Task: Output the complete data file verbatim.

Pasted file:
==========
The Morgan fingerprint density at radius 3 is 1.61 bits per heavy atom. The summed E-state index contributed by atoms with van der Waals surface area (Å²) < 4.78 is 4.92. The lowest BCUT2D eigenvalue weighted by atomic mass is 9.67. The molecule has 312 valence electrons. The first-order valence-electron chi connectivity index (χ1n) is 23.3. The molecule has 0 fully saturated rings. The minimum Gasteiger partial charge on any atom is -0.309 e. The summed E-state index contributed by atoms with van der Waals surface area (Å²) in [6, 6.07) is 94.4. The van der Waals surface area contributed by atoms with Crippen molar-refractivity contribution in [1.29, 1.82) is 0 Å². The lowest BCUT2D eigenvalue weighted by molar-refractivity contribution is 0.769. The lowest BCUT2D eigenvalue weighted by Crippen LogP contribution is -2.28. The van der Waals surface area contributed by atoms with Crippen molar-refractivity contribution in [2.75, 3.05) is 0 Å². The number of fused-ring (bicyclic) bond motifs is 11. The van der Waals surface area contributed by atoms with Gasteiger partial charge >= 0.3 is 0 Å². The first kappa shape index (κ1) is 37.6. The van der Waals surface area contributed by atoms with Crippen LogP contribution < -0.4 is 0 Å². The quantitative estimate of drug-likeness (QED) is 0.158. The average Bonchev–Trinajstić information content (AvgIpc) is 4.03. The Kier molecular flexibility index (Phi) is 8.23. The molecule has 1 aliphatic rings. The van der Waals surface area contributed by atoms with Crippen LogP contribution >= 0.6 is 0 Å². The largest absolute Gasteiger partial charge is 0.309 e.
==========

The Morgan fingerprint density at radius 3 is 1.61 bits per heavy atom. The summed E-state index contributed by atoms with van der Waals surface area (Å²) < 4.78 is 4.92. The lowest BCUT2D eigenvalue weighted by atomic mass is 9.67. The molecule has 312 valence electrons. The first-order valence-electron chi connectivity index (χ1n) is 23.3. The molecule has 0 fully saturated rings. The minimum Gasteiger partial charge on any atom is -0.309 e. The summed E-state index contributed by atoms with van der Waals surface area (Å²) in [6, 6.07) is 94.4. The van der Waals surface area contributed by atoms with Crippen molar-refractivity contribution in [1.29, 1.82) is 0 Å². The lowest BCUT2D eigenvalue weighted by molar-refractivity contribution is 0.769. The lowest BCUT2D eigenvalue weighted by Crippen LogP contribution is -2.28. The van der Waals surface area contributed by atoms with Crippen molar-refractivity contribution in [2.75, 3.05) is 0 Å². The number of fused-ring (bicyclic) bond motifs is 11. The van der Waals surface area contributed by atoms with Gasteiger partial charge >= 0.3 is 0 Å². The first kappa shape index (κ1) is 37.6. The van der Waals surface area contributed by atoms with Crippen LogP contribution < -0.4 is 0 Å². The quantitative estimate of drug-likeness (QED) is 0.158. The average Bonchev–Trinajstić information content (AvgIpc) is 4.03. The Kier molecular flexibility index (Phi) is 8.23. The molecule has 1 aliphatic rings. The van der Waals surface area contributed by atoms with Crippen LogP contribution >= 0.6 is 0 Å². The largest absolute Gasteiger partial charge is 0.309 e.